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The New Whale Rules . . . How Did We Get Here?

Maine lobstermen are bracing for the release of the National Marine Fisheries Service’s (NMFS) draft whale rules and Biological Opinion which have been three years in the making. What changes will the rules require of lobstermen? How will lobstermen adapt? And how did we get to this point?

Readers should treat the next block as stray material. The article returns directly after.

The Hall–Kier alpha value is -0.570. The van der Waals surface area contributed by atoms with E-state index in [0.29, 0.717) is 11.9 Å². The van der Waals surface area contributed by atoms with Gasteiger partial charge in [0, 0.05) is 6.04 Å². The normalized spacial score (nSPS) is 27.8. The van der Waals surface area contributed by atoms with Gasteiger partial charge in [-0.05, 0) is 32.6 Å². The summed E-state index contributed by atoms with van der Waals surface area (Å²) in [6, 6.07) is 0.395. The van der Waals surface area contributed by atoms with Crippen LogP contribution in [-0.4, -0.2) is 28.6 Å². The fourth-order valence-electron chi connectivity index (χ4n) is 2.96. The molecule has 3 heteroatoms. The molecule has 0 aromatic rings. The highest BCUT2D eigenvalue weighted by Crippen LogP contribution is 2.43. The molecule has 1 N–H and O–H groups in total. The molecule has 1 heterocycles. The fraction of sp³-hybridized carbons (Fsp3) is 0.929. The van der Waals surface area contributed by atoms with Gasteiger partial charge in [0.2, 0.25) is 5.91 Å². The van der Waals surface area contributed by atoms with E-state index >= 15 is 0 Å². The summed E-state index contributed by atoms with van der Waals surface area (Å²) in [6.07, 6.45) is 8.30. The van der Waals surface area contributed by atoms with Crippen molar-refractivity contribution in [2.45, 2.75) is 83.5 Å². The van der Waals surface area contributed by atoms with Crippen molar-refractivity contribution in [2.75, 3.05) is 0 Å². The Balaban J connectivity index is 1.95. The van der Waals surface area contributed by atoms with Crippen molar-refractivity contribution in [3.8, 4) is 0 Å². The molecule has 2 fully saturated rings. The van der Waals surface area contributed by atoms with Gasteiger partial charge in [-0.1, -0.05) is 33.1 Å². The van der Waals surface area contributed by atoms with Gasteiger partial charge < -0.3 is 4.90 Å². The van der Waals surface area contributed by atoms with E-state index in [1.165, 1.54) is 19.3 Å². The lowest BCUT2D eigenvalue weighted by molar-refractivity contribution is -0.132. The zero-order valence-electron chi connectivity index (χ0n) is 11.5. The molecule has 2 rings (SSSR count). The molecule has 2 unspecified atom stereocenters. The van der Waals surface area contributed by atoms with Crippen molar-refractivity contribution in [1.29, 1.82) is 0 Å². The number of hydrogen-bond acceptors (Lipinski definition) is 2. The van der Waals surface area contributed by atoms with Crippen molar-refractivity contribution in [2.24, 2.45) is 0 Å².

2017 The development of the new whale rules started in earnest in 2017. Prior to that, the industry had enjoyed some relatively good news on right whales. Lobstermen had removed more than 30,000 miles of rope from the water by changing over to sinking groundline in 2009 and removing vertical lines by setting longer trawls in 2014. As lobstermen invested in these whale protection measures, the right whale population appeared to be increasing. The annual North Atlantic right whale stock assessments reported a growing right whale population, estimated at 325 whales in 2008, 454 whales in 2013, and 455 whales in 2017. Unfortunately, 2017 was a perfect storm for right whales. NMFS declared an Unusual Mortality Event for right whales in June. By the end of the year, the death toll reached 17, with 12 attributed to Canada and five observed in the U.S. The deaths were due to a combination of vessel strikes (4 Canadian, 1 U.S.), entanglement (3 Canadian) and undetermined causes (5 Canadian, 4 U.S.). To make matters worse, only five right whale calves were born. In September of that year, Richard Pace of the Northeast Fisheries Science Center published a paper introducing a new method for estimating the right whale population. Previously, the population estimate was based on a simple count of whales that had been identified through aerial surveys within a six-year period. This method worked because right whales predictably visited the same habitats year after year. However, a distribution shift occurred in 2010; the right whales were going elsewhere. This made it less likely that a significant portion of the population would be observed and cataloged, necessitating a statistical modeling approach to estimate the population. The model had two significant findings. First, it turned out that the right whale population had not been increasing since 2010. According to the model, the population peaked in 2010 at 458 whales and then began to decline. The model also found that female right whales had a lower survival rate than males, resulting in fewer females and thus a lower reproductive potential. In 2015, there were 1.46 males per females (272 males, 186 females), compared to 1.15 males per female in 1990 (142 males, 123 females). In October 2017, NMFS released the North Atlantic Right Whale 5-Year Review, as required under the Endangered Species Act (ESA). The 5-Year Review affirmed the endangered status of right whales, noting a wide range of threats facing right whales including threats to habitat, disease, inadequacy of regulatory protections to address ship strikes and entanglements in the U.S. and Canada, declining right whale health, and stress due to climate change. As a result, NMFS reinitiated a Section 7 consultation under the ESA of the American lobster fishery to replace the 2014 Biological Opinion and renewed its commitment to modify the Atlantic Large Whale Take Reduction Plan with new measures to protect right whales.